#4 - The Birds in My Life by The Supreme Master Ching Hai I can actually relate to this one because I have a bird in my life too; it's called a turkey. And it's delicious. But beyond that, I cannot fathom how an out of stock book about birds is beating me. I'm solving global warming, poverty and illegal immigration, yet people still care more about Polly wanting a freakin' cracker?? Is it because the author is a "Supreme Master" and I'm not? Because if that's all it takes then I'm enrolling in Supreme Mastering class Monday morning and I'll stamp "Supremer Master Glenn Beck" right on the cover of the paperback.
#5 - The Pillars of the Earth by Ken Follet Where have I heard about this book before? Oh yea, it's already on the list! Hey Follet; do you really need to hog two spots? And Oprah--if you want your fans to still have enough time to watch your show, send them my way instead. I've got 100% more solutions than Follet in just 1/3 of the pages.
In summary, if you buy all of the books in front of mine then you'd learn how to make you a better you, how to communicate with birds, and how to secretly feed your kids vegetables; but what good is any of that if Islamic extremists kill us all because my book is stuck at #6?? Please, I don't want to sound overdramatic, but (and you need your best "Hereos" voiceover impression here): Buy my book; save the world.
Sincerely, (And not at all bitter or jealous)
That cracks me up.
Wednesday, November 21, 2007
Thursday before last I did my regular errands. Actually my main errand was to stock up on the previously-blogged chocolate. Those Ghirardelli chips are $1.50 at least until January! This could be very dangerous. In any case, after my errands, I returned home, and realized it was likely the last nice weather we would be having for a long, loooonnngggg time. You may have noticed my sadly-un-updated To Do List on my sidebar which has included "paint the hallway" and "finish refinishing dining table" for just ever. If I was going to paint without poisoning all our brains but also without freezing us to death, it had to be right then. So I went into the garage and searched for the paint. I had finally found the clear finish for the table (which had brought that project to a halt last summer), so I thought I'd just need to touch up it's paint (which was also the paint I intended to use for the hallway) before applying the clear finish.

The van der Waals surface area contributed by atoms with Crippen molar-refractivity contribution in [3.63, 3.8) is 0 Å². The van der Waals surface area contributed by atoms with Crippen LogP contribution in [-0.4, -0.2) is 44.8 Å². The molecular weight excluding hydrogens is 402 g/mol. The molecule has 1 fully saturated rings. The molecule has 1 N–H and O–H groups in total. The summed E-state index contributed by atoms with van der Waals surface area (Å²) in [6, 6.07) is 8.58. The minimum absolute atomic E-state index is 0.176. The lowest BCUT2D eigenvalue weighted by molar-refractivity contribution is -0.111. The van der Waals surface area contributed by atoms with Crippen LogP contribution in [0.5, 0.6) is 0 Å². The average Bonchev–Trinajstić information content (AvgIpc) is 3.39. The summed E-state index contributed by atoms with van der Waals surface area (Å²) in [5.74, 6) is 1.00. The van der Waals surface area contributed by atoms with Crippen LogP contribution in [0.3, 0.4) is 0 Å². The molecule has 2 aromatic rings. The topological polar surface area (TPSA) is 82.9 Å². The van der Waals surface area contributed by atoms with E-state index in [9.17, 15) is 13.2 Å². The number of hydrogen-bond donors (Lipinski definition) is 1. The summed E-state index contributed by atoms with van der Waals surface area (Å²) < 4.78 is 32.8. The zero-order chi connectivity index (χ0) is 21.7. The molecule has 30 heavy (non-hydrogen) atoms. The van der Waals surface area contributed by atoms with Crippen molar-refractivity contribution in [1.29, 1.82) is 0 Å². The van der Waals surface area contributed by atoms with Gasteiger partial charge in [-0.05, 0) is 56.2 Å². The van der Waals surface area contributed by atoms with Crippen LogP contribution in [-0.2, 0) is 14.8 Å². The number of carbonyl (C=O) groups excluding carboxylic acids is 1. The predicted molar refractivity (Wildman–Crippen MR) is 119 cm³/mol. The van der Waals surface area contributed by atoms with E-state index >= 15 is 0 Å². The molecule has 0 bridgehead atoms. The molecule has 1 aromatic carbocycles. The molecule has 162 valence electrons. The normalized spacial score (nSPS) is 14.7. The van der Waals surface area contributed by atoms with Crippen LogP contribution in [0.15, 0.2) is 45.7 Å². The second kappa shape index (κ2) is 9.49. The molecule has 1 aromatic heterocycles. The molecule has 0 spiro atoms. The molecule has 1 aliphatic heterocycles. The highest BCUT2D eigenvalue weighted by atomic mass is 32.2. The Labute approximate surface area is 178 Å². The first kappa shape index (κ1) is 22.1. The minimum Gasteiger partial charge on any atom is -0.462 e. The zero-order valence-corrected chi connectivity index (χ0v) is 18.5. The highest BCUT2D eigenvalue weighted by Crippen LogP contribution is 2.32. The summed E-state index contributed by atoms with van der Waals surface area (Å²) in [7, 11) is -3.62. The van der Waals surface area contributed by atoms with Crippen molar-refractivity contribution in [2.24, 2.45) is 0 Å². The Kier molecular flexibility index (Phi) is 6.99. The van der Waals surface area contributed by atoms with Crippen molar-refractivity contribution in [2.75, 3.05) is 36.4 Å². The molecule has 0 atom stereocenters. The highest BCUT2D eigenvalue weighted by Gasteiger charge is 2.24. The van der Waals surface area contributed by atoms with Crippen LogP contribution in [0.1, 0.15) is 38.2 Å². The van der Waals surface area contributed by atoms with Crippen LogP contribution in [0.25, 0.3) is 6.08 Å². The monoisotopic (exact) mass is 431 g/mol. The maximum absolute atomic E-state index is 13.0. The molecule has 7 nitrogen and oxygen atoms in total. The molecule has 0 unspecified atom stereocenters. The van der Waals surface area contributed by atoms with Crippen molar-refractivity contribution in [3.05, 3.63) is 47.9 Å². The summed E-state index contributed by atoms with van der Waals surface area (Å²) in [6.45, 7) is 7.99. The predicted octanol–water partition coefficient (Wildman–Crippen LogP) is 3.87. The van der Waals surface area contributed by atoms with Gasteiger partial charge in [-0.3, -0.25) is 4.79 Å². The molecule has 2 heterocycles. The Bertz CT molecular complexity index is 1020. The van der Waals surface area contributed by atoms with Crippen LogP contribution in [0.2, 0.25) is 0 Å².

Tuesday, November 20, 2007
Most people have it figured out that I don't like "artificial" things, nor "chemical" things, and certainly I won't put in my body artificial chemicals. But aside from that generality, there are very specific problems with The Pill. We've all heard the commercials that state that "hormonal contraceptives increase your risk of blood clots, heart attack, stroke, and death." Yay, sounds like good stuff to me! I know of two young women (one in her early twenties) who have had strokes due to this stuff. Not good.